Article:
Fighting for the right to tell people what they do not want to hear

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“If liberty means anything at all, it means the right to tell people what they do not want to hear.”

So said, George Orwell, one of our greatest writers and libertarians of the 20th century.

His words echoed those of some of history’s greatest leaders.

George Washington famously remarked: “If freedom of speech is taken away, then dumb and silent we may be led, like sheep to the slaughter.”

Yet in 21st century Britain, freedom of expression has never been under such threat.

Punitive libel and contempt laws have long handcuffed the written word in this country - proving that something is true both literally and in innuendo is an expensive business.

Progressive new laws and cultural change seeking to avoid discrimination of any kind have added to the care that is required when expressing a point of view.

But never has the threat to free speech been greater than the ghastly hotch potch of press regulation scrambled together in haste by our national politicians of all three main political parties and shortly to be served up to Her Majesty The Queen in a new Royal Charter.

The Charter will be especially damaging to the 1,100 local newspapers in this country and their 31 million readers, even though the Leveson Report on which it is allegedly founded made clear that this section of the press was not guilty of any transgression and should not be penalised.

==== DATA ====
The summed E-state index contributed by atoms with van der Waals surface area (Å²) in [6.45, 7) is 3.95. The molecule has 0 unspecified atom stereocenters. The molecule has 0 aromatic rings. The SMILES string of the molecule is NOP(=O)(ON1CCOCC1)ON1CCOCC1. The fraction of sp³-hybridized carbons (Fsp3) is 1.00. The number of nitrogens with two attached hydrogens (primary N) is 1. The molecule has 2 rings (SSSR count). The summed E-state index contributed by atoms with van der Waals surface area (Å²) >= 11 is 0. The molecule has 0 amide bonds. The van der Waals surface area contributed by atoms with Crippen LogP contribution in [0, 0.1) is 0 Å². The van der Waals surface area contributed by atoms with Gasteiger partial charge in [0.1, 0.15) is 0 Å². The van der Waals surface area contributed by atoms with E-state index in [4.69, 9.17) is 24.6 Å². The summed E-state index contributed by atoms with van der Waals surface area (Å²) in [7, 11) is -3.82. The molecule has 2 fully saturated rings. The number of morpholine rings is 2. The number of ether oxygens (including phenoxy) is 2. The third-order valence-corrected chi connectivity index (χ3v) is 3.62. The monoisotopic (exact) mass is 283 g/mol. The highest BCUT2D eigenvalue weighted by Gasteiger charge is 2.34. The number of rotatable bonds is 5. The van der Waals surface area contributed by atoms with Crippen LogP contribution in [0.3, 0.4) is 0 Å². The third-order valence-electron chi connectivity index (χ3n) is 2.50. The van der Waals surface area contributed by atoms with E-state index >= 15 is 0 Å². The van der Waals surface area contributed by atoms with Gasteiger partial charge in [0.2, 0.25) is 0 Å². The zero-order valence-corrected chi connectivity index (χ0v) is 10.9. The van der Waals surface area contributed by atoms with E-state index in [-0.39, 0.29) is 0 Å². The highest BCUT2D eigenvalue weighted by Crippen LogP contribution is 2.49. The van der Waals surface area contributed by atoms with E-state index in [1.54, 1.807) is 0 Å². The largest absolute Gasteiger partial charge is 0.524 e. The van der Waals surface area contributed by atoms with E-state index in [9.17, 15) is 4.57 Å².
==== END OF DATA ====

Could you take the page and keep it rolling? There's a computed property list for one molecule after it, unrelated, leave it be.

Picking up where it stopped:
It will add such bureaucracy and cost to tiny weekly titles that the reality is they will be under pressure to avoid any story that is likely to consume them in the costly business of proving they were right to go to press with comment and news in the public interest.

One of the four national parties has, though, steadfastly shunned this profoundly misguided and fundamentally wicked piece of statutory underpinning - UKIP.

On Monday night, its leader Nigel Farage breezed into Sussex as part of his Common Sense tour of Britain and explained why he believes so passionately in free speech and why we must avoid anything that restricts that freedom.

This newspaper does not support any political party.

But we do continue to campaign vigorously for a free press and we welcome wholeheartedly his comments.

The UKIP leader reiterated UKIP’s absolute opposition to political interference with the operations of a free press.

“For this government, or any bunch of so-called politicians to support the legislative underpinning of a voluntary agreement to oversee the press is a huge mistake, and the first step on a very slippery slope,” he has said.

He has pointed out that he is himself was a victim of the hacking scandal.

“My own phone was hacked, but that is neither is neither here nor there. Things go wrong in the press, as they do in every walk of life and business, but we already have legal redress. Criminal actions are criminal actions, and are already covered by the law. Those of us in my position already have recourse to the law. We must not create anything that restricts freedom.

“Control of the media should not now, or ever, be in any way the responsibility of politicians. Any Government intervention almost always fails, as would this. It is about politicians creating a cosy world of silence where they can live and act in peace and behave without public accountability. It is a huge mistake and is laughable in the age of the Internet. It is just completely the wrong thing to do.”

No doubt Oscar Wilde - who neatly paraphrased Voltaire with the sentence ‘I may not agree with you, but I will defend to the death your right to make an ass of yourself’ - would have agreed with Mr Farage on this point.

We certainly do - and today this newspaper salutes Mr Farage for having the courage and the commonsense to stand up for a principle for which millions of Britons sacrificed their lives in two world wars.